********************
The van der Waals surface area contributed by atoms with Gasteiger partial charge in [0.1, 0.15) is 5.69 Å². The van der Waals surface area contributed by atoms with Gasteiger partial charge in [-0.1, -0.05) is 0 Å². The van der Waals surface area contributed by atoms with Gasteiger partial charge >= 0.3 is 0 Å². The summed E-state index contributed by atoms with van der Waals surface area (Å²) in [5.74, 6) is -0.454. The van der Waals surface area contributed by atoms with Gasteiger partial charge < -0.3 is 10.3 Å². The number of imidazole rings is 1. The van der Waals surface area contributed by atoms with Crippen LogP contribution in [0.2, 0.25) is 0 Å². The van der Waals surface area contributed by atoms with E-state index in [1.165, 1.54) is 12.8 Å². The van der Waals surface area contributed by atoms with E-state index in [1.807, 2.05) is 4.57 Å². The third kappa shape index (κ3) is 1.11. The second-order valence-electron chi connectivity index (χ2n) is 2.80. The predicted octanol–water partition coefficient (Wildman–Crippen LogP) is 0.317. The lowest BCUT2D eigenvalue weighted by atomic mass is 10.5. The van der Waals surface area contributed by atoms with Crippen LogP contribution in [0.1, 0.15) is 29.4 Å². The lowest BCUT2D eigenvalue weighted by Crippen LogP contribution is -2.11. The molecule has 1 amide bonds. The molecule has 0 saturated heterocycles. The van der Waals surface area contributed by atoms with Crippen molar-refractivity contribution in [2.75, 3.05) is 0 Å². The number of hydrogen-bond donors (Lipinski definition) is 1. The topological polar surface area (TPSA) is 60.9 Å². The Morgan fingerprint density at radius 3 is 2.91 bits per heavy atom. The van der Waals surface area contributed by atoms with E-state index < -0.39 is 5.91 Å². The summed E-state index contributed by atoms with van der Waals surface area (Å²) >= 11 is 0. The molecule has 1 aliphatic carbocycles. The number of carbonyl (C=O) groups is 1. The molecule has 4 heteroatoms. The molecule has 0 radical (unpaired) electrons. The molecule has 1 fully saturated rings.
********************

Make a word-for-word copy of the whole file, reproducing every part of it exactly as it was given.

The van der Waals surface area contributed by atoms with Gasteiger partial charge in [0.1, 0.15) is 5.69 Å². The van der Waals surface area contributed by atoms with Gasteiger partial charge in [-0.1, -0.05) is 0 Å². The van der Waals surface area contributed by atoms with Gasteiger partial charge >= 0.3 is 0 Å². The summed E-state index contributed by atoms with van der Waals surface area (Å²) in [5.74, 6) is -0.454. The van der Waals surface area contributed by atoms with Gasteiger partial charge < -0.3 is 10.3 Å². The number of imidazole rings is 1. The van der Waals surface area contributed by atoms with Crippen LogP contribution in [0.2, 0.25) is 0 Å². The van der Waals surface area contributed by atoms with E-state index in [1.165, 1.54) is 12.8 Å². The van der Waals surface area contributed by atoms with E-state index in [1.807, 2.05) is 4.57 Å². The third kappa shape index (κ3) is 1.11. The second-order valence-electron chi connectivity index (χ2n) is 2.80. The predicted octanol–water partition coefficient (Wildman–Crippen LogP) is 0.317. The lowest BCUT2D eigenvalue weighted by atomic mass is 10.5. The van der Waals surface area contributed by atoms with Crippen LogP contribution in [0.1, 0.15) is 29.4 Å². The lowest BCUT2D eigenvalue weighted by Crippen LogP contribution is -2.11. The molecule has 1 amide bonds. The molecule has 0 saturated heterocycles. The van der Waals surface area contributed by atoms with Crippen molar-refractivity contribution in [2.75, 3.05) is 0 Å². The number of hydrogen-bond donors (Lipinski definition) is 1. The topological polar surface area (TPSA) is 60.9 Å². The Morgan fingerprint density at radius 3 is 2.91 bits per heavy atom. The van der Waals surface area contributed by atoms with E-state index < -0.39 is 5.91 Å². The summed E-state index contributed by atoms with van der Waals surface area (Å²) >= 11 is 0. The molecule has 1 aliphatic carbocycles. The number of carbonyl (C=O) groups is 1. The molecule has 4 heteroatoms. The molecule has 0 radical (unpaired) electrons. The molecule has 1 fully saturated rings.